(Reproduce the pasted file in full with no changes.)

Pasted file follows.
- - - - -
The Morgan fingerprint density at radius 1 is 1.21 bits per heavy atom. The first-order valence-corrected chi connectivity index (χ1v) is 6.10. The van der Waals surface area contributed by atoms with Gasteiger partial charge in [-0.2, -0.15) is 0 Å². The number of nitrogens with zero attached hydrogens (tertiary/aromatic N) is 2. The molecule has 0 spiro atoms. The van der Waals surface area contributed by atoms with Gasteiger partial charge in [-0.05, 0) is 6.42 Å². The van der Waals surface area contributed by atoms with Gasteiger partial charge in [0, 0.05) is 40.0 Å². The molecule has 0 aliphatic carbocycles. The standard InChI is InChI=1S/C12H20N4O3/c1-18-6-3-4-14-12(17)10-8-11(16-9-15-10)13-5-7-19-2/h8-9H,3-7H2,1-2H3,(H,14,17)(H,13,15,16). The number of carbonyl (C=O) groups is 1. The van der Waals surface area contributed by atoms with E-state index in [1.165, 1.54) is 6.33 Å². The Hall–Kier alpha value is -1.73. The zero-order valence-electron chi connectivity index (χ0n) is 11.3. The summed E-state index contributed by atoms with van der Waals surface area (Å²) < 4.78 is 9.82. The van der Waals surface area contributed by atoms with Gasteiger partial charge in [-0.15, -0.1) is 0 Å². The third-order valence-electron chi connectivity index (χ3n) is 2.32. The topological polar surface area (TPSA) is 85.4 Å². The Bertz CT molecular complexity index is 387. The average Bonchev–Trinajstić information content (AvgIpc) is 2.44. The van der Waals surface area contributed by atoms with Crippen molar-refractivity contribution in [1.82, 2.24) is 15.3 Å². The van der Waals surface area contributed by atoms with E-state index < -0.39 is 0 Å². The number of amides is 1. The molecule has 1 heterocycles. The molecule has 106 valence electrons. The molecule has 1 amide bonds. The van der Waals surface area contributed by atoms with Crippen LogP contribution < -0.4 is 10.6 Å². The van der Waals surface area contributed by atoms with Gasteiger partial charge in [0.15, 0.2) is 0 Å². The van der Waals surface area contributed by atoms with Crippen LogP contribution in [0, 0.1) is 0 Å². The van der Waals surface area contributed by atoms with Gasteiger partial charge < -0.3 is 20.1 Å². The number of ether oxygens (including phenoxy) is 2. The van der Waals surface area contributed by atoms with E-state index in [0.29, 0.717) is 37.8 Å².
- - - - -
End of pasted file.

The Morgan fingerprint density at radius 1 is 1.21 bits per heavy atom. The first-order valence-corrected chi connectivity index (χ1v) is 6.10. The van der Waals surface area contributed by atoms with Gasteiger partial charge in [-0.2, -0.15) is 0 Å². The number of nitrogens with zero attached hydrogens (tertiary/aromatic N) is 2. The molecule has 0 spiro atoms. The van der Waals surface area contributed by atoms with Gasteiger partial charge in [-0.05, 0) is 6.42 Å². The van der Waals surface area contributed by atoms with Gasteiger partial charge in [0, 0.05) is 40.0 Å². The molecule has 0 aliphatic carbocycles. The standard InChI is InChI=1S/C12H20N4O3/c1-18-6-3-4-14-12(17)10-8-11(16-9-15-10)13-5-7-19-2/h8-9H,3-7H2,1-2H3,(H,14,17)(H,13,15,16). The number of carbonyl (C=O) groups is 1. The van der Waals surface area contributed by atoms with E-state index in [1.165, 1.54) is 6.33 Å². The Hall–Kier alpha value is -1.73. The zero-order valence-electron chi connectivity index (χ0n) is 11.3. The summed E-state index contributed by atoms with van der Waals surface area (Å²) < 4.78 is 9.82. The van der Waals surface area contributed by atoms with Gasteiger partial charge in [-0.15, -0.1) is 0 Å². The third-order valence-electron chi connectivity index (χ3n) is 2.32. The topological polar surface area (TPSA) is 85.4 Å². The Bertz CT molecular complexity index is 387. The average Bonchev–Trinajstić information content (AvgIpc) is 2.44. The van der Waals surface area contributed by atoms with Crippen molar-refractivity contribution in [1.82, 2.24) is 15.3 Å². The van der Waals surface area contributed by atoms with E-state index < -0.39 is 0 Å². The number of amides is 1. The molecule has 1 heterocycles. The molecule has 106 valence electrons. The molecule has 1 amide bonds. The van der Waals surface area contributed by atoms with Crippen LogP contribution < -0.4 is 10.6 Å². The van der Waals surface area contributed by atoms with Gasteiger partial charge in [0.15, 0.2) is 0 Å². The van der Waals surface area contributed by atoms with Crippen LogP contribution in [0, 0.1) is 0 Å². The van der Waals surface area contributed by atoms with Gasteiger partial charge < -0.3 is 20.1 Å². The number of ether oxygens (including phenoxy) is 2. The van der Waals surface area contributed by atoms with E-state index in [0.29, 0.717) is 37.8 Å².